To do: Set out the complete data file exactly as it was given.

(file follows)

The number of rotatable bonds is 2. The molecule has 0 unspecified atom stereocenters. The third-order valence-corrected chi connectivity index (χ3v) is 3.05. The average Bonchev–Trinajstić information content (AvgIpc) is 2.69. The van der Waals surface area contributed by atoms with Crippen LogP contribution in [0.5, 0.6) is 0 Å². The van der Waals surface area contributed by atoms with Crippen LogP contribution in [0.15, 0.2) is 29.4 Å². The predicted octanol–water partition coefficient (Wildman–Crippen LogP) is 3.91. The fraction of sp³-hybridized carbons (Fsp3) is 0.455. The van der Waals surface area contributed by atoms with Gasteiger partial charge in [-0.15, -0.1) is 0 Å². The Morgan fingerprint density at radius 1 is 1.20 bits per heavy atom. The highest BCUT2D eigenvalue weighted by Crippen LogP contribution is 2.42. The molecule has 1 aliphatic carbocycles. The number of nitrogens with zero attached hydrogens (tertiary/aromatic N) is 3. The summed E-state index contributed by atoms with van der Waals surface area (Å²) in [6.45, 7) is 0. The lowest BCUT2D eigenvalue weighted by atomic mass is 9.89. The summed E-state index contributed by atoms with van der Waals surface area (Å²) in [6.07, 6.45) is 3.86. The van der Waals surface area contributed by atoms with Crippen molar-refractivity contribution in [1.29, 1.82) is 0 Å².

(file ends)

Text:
The number of rotatable bonds is 2. The molecule has 0 unspecified atom stereocenters. The third-order valence-corrected chi connectivity index (χ3v) is 3.05. The average Bonchev–Trinajstić information content (AvgIpc) is 2.69. The van der Waals surface area contributed by atoms with Crippen LogP contribution in [0.5, 0.6) is 0 Å². The van der Waals surface area contributed by atoms with Crippen LogP contribution in [0.15, 0.2) is 29.4 Å². The predicted octanol–water partition coefficient (Wildman–Crippen LogP) is 3.91. The fraction of sp³-hybridized carbons (Fsp3) is 0.455. The van der Waals surface area contributed by atoms with Gasteiger partial charge in [-0.15, -0.1) is 0 Å². The Morgan fingerprint density at radius 1 is 1.20 bits per heavy atom. The highest BCUT2D eigenvalue weighted by Crippen LogP contribution is 2.42. The molecule has 1 aliphatic carbocycles. The number of nitrogens with zero attached hydrogens (tertiary/aromatic N) is 3. The summed E-state index contributed by atoms with van der Waals surface area (Å²) in [6.45, 7) is 0. The lowest BCUT2D eigenvalue weighted by atomic mass is 9.89. The summed E-state index contributed by atoms with van der Waals surface area (Å²) in [6.07, 6.45) is 3.86. The van der Waals surface area contributed by atoms with Crippen molar-refractivity contribution in [1.29, 1.82) is 0 Å².